I can’t say for sure what prompted me to read Neil Gaiman’s The Ocean at the End of the Lane, although I do believe it was a combination of two factors: first, I was impressed by the speech Neil gave at an Arts University back in 2012. You know how these famous writers are – they put on a black robe and a silly little hat (google tells me those hats are called mortarboards) and then they start saying incredibly inspirational things. Secondly, a friend told me how much he loved the book, describing it as “a children’s book for adults”. The description sounded bloody awful, but intriguing.
I’ve never been one for fiction, and certainly not one for “fantasy”. So, I tentatively started reading the book. Then, I fell right into the pages and didn’t come out for two days. I was lost in the narrator’s boyhood world of myth, magic, and friendship, eager for another adventure with the mysterious Lettie Hempstock, the hero of the story with strange God-like powers. It’s not a peachy and enchanting; it’s dark, delightful and immersive, written for adults who have forgotten that they are actually still children, who’ve somehow ended up in these adult-sized bodies.
Lettie Hempstock says it herself: “I’m going to tell you something important. Grown-ups don’t look like grown-ups on the inside either. Outside, they’re big and thoughtless and they always know what they’re doing. Inside, they look just like they always have. Like they did when they were your age. The truth is, there aren’t any grown-ups. Not one, in the whole wide world.”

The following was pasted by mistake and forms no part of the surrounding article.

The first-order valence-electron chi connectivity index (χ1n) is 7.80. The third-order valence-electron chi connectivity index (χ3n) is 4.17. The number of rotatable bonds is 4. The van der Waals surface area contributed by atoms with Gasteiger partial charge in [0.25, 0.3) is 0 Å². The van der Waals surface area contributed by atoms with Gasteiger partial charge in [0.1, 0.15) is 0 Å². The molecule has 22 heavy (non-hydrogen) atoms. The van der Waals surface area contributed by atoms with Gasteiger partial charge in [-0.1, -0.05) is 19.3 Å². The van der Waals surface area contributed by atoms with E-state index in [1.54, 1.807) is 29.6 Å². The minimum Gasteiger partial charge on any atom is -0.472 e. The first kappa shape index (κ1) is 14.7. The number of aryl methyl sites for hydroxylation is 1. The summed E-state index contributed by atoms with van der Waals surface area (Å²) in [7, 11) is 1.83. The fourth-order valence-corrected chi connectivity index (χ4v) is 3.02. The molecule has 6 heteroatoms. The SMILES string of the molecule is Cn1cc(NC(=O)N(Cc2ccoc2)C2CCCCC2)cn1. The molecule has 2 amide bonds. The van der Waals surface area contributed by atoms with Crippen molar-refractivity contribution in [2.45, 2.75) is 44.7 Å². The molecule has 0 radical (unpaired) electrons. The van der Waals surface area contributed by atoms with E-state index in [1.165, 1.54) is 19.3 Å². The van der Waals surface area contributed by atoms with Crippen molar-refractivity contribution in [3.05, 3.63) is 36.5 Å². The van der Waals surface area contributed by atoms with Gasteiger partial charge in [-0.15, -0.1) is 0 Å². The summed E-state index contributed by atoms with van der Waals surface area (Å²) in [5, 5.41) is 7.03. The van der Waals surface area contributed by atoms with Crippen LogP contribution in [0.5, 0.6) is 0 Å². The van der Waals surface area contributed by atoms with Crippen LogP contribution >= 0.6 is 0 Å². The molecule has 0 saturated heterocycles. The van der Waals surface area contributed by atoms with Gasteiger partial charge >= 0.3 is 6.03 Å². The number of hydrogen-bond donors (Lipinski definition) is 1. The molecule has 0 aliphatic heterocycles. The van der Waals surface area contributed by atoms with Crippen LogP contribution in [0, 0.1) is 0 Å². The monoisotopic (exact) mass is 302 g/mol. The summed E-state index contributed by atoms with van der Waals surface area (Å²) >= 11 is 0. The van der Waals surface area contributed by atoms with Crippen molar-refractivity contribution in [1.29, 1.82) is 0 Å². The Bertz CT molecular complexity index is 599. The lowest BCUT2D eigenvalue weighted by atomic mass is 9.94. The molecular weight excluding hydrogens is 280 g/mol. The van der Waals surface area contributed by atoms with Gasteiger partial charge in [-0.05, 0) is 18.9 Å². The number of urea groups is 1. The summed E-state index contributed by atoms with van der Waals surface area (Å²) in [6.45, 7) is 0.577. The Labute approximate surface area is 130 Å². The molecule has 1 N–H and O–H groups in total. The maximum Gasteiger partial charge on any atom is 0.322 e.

I think Neil Gaiman shows a lot of himself in this book: an introverted boy with a garish imagination who prefers books to people. “I do not miss childhood,” says the narrator as an adult, when he returns to his childhood home, “but I miss the way I took pleasure in small things, even as greater things crumbled.”
Through The Ocean at the End of the Lane, I feel like I’ve lived a piece of Neil Gaiman’s childhood perceptions, with monsters and “varmints” interwoven with the adult issues of suicides and extramarital affairs. And even though the book took only two days to read, it created plenty of memories and reflections which exist beyond time – all good books become a part of you.
Perhaps the best recommendation I can give is that because of this book I now regularly read fiction. I’ve always said there’s really no such thing as fiction; all that exists is truth and anything else must have been derived from that truth, in some form or another. I previously used that as an excuse to avoid fiction, but now I see that it only means I should read both genres indiscriminately.
So if you like fiction, read this book. If you hate fiction, read this book. The myth and the magic of The Ocean at the End of the Lane is just as real as anything else we choose to hold in our minds.